Amateur naturalists made a startling discovery: It’s not salmon or blueberries that fattens up these giant predators for winter.
Right about now, the grizzlies of Yellowstone National Park are starting to think about hibernation. This week or next, as food becomes scarce, they’ll head up into the mountains and hunker down in dens under rocks and trees. They’ll cut their metabolic rate in half, drop their heart rate down to about 18 beats a minute, and take a breath only once every 45 seconds. And they’ll stay like that until springtime.
Many of the park’s bears will be getting by for the winter largely on the energy built up from gorging on moths. That’s right: The largest and most ferocious predator in North America eats fluttery little army cutworm moths (Euxoa auxiliaris).
A grizzly researcher first discovered this strange behavior in 1952. But nobody paid much attention until the mid-1980s, when a radio-collared grizzly bear wandered up to the steep rocky slopes, and researchers started to wonder just what it was doing there.
A couple of amateur naturalists were at the time spending half of every year in the field watching grizzly bears, and they did the first real study of moth-eating behavior. I met Steve and Marilyn French back then and spent some time wandering with them in grizzly habitat, as they studied how grizzlies adapted to every possible food source in their environment, including the moths.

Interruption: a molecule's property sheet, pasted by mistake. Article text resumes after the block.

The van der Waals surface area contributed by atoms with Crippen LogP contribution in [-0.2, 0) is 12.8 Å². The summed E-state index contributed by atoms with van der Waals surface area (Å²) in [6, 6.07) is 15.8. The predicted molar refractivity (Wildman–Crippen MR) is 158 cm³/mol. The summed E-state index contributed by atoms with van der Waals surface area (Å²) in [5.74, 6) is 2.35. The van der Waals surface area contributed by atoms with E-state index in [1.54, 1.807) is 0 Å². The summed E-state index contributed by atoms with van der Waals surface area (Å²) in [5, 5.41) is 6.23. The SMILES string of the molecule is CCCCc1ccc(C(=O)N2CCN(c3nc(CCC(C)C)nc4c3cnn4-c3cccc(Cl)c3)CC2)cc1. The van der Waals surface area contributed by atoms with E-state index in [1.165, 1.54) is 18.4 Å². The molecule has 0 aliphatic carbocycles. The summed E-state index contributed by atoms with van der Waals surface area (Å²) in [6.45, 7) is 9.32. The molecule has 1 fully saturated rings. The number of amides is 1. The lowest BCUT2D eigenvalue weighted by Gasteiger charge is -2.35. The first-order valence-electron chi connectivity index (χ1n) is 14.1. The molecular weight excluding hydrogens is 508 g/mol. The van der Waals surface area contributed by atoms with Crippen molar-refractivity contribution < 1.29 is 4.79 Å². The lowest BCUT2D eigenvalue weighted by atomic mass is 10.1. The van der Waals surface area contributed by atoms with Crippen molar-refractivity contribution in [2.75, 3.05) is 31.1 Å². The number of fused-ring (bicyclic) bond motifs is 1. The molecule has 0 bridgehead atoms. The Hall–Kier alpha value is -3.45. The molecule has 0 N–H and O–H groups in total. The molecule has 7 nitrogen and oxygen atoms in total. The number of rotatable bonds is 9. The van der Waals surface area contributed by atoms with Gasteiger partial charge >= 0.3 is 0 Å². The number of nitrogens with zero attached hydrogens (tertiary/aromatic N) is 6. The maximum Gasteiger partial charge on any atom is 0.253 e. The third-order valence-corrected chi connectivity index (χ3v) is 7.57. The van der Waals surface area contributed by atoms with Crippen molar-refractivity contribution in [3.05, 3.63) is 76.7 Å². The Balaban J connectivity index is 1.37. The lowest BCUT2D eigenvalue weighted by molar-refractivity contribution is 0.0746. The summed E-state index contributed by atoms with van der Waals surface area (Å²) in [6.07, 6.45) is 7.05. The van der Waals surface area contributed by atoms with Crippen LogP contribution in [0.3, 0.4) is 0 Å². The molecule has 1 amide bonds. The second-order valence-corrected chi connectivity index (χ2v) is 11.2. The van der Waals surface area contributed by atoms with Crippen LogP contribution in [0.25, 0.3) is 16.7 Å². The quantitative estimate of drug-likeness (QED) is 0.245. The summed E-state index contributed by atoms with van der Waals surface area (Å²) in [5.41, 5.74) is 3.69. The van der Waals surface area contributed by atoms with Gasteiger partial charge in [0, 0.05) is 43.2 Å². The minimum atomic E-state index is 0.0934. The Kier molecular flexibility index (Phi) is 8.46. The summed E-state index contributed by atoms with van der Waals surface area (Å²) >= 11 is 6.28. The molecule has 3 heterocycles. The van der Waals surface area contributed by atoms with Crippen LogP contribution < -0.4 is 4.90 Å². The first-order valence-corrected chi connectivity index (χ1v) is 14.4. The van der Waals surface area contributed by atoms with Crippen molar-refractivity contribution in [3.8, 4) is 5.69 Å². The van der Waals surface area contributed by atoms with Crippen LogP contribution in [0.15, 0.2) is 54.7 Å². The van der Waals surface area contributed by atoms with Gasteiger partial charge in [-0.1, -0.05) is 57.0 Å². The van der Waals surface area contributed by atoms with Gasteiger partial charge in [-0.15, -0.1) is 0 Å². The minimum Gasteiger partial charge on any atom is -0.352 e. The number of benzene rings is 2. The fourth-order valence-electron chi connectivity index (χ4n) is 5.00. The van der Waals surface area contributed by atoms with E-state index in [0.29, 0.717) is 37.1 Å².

Those kinds of details mattered then because grizzlies in greater Yellowstone were put on the Endangered Species List in 1975. The U.S. Fish and Wildlife Service delisted them in 2007, under pressure from politicians in Wyoming. But a federal judge reinstated protection two years later, and grizzly diet was a critical factor. He noted that the bears depended on nuts from whitebark pine trees, a species that had sharply declined because of tree-killing beetles. Environmental groups are now suing to block the continued FWS effort to delist the species, which could happen as soon as next year. Fewer than 1,000 individual grizzlies survive in the lower 48 states, down from 50,000 in the 19th century.
In the course of their research, Steve and Marilyn French documented how some bears depend on the spawning run of cutthroat trout. That’s another food source that has now almost disappeared, because of illegal introductions of lake trout, which not only eat cutthroats but do their spawning on the lake bottom—meaning no run for the grizzly bears.
The Frenches also documented the quirky nuances of grizzly bear foraging. In springtime, when the weather is wet, for instance, earthworms bunch up for unknown reasons under the park’s tufted hair grass. “And then the bears come and flip over the grass, and thp-thp-thp, it’s like spaghetti,” Steve told me.
Read the rest of this article at http://www.takepart.com/article/2013/11/15/surprising-meal-grizzly-bears-yellowstone-national-park-hibernation